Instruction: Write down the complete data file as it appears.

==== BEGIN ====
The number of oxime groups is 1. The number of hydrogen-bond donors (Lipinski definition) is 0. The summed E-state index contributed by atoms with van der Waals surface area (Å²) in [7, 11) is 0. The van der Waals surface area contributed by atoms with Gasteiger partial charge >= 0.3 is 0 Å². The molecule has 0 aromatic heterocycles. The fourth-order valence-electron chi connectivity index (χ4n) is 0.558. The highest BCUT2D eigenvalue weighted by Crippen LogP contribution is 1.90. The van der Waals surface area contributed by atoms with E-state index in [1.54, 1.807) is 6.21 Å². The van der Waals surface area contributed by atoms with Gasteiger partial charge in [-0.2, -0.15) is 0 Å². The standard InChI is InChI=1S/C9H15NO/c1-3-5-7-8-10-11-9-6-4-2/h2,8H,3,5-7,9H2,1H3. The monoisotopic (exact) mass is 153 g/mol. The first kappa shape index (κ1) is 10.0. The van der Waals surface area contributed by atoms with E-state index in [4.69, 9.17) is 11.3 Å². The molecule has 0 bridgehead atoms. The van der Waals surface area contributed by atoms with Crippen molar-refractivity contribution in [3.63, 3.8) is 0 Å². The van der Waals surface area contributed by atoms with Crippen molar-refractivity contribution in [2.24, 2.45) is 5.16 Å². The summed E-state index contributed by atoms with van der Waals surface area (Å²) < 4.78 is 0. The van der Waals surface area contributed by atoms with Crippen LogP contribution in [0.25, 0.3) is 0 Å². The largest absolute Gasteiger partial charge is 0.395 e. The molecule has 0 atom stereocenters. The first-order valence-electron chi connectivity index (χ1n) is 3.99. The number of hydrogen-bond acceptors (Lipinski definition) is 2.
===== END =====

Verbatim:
The number of oxime groups is 1. The number of hydrogen-bond donors (Lipinski definition) is 0. The summed E-state index contributed by atoms with van der Waals surface area (Å²) in [7, 11) is 0. The van der Waals surface area contributed by atoms with Gasteiger partial charge >= 0.3 is 0 Å². The molecule has 0 aromatic heterocycles. The fourth-order valence-electron chi connectivity index (χ4n) is 0.558. The highest BCUT2D eigenvalue weighted by Crippen LogP contribution is 1.90. The van der Waals surface area contributed by atoms with E-state index in [1.54, 1.807) is 6.21 Å². The van der Waals surface area contributed by atoms with Gasteiger partial charge in [-0.2, -0.15) is 0 Å². The standard InChI is InChI=1S/C9H15NO/c1-3-5-7-8-10-11-9-6-4-2/h2,8H,3,5-7,9H2,1H3. The monoisotopic (exact) mass is 153 g/mol. The first kappa shape index (κ1) is 10.0. The van der Waals surface area contributed by atoms with E-state index in [4.69, 9.17) is 11.3 Å². The molecule has 0 bridgehead atoms. The van der Waals surface area contributed by atoms with Crippen molar-refractivity contribution in [3.63, 3.8) is 0 Å². The van der Waals surface area contributed by atoms with Crippen molar-refractivity contribution in [2.24, 2.45) is 5.16 Å². The summed E-state index contributed by atoms with van der Waals surface area (Å²) < 4.78 is 0. The van der Waals surface area contributed by atoms with Crippen LogP contribution in [0.25, 0.3) is 0 Å². The largest absolute Gasteiger partial charge is 0.395 e. The molecule has 0 atom stereocenters. The first-order valence-electron chi connectivity index (χ1n) is 3.99. The number of hydrogen-bond acceptors (Lipinski definition) is 2.